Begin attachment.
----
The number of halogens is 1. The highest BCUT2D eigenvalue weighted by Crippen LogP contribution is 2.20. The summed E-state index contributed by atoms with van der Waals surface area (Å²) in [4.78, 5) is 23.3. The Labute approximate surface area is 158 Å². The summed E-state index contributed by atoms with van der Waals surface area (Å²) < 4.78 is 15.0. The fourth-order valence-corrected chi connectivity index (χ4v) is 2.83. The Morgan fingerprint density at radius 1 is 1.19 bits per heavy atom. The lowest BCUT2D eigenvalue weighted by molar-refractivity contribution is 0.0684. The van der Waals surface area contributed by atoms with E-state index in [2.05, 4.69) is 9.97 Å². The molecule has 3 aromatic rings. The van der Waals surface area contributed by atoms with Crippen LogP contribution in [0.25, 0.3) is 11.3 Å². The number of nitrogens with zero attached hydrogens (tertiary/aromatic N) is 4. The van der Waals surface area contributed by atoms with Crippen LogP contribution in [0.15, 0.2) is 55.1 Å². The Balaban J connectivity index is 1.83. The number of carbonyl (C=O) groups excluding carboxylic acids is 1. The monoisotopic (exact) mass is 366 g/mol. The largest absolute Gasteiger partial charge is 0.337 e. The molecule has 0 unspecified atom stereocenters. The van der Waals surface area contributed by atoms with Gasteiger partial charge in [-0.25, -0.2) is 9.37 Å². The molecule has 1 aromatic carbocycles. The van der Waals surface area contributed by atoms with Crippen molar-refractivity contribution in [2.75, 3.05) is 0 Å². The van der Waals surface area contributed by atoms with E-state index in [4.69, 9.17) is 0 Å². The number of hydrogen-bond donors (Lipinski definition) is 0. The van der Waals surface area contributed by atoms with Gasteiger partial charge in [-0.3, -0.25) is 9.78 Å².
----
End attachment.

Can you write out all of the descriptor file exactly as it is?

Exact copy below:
The number of halogens is 1. The highest BCUT2D eigenvalue weighted by Crippen LogP contribution is 2.20. The summed E-state index contributed by atoms with van der Waals surface area (Å²) in [4.78, 5) is 23.3. The Labute approximate surface area is 158 Å². The summed E-state index contributed by atoms with van der Waals surface area (Å²) < 4.78 is 15.0. The fourth-order valence-corrected chi connectivity index (χ4v) is 2.83. The Morgan fingerprint density at radius 1 is 1.19 bits per heavy atom. The lowest BCUT2D eigenvalue weighted by molar-refractivity contribution is 0.0684. The van der Waals surface area contributed by atoms with E-state index in [2.05, 4.69) is 9.97 Å². The molecule has 3 aromatic rings. The van der Waals surface area contributed by atoms with Crippen LogP contribution in [0.25, 0.3) is 11.3 Å². The number of nitrogens with zero attached hydrogens (tertiary/aromatic N) is 4. The van der Waals surface area contributed by atoms with Crippen LogP contribution in [0.15, 0.2) is 55.1 Å². The Balaban J connectivity index is 1.83. The number of carbonyl (C=O) groups excluding carboxylic acids is 1. The monoisotopic (exact) mass is 366 g/mol. The largest absolute Gasteiger partial charge is 0.337 e. The molecule has 0 unspecified atom stereocenters. The van der Waals surface area contributed by atoms with Gasteiger partial charge in [-0.25, -0.2) is 9.37 Å². The molecule has 1 aromatic carbocycles. The van der Waals surface area contributed by atoms with Crippen molar-refractivity contribution in [2.75, 3.05) is 0 Å². The van der Waals surface area contributed by atoms with E-state index in [4.69, 9.17) is 0 Å². The number of hydrogen-bond donors (Lipinski definition) is 0. The van der Waals surface area contributed by atoms with Gasteiger partial charge in [-0.3, -0.25) is 9.78 Å².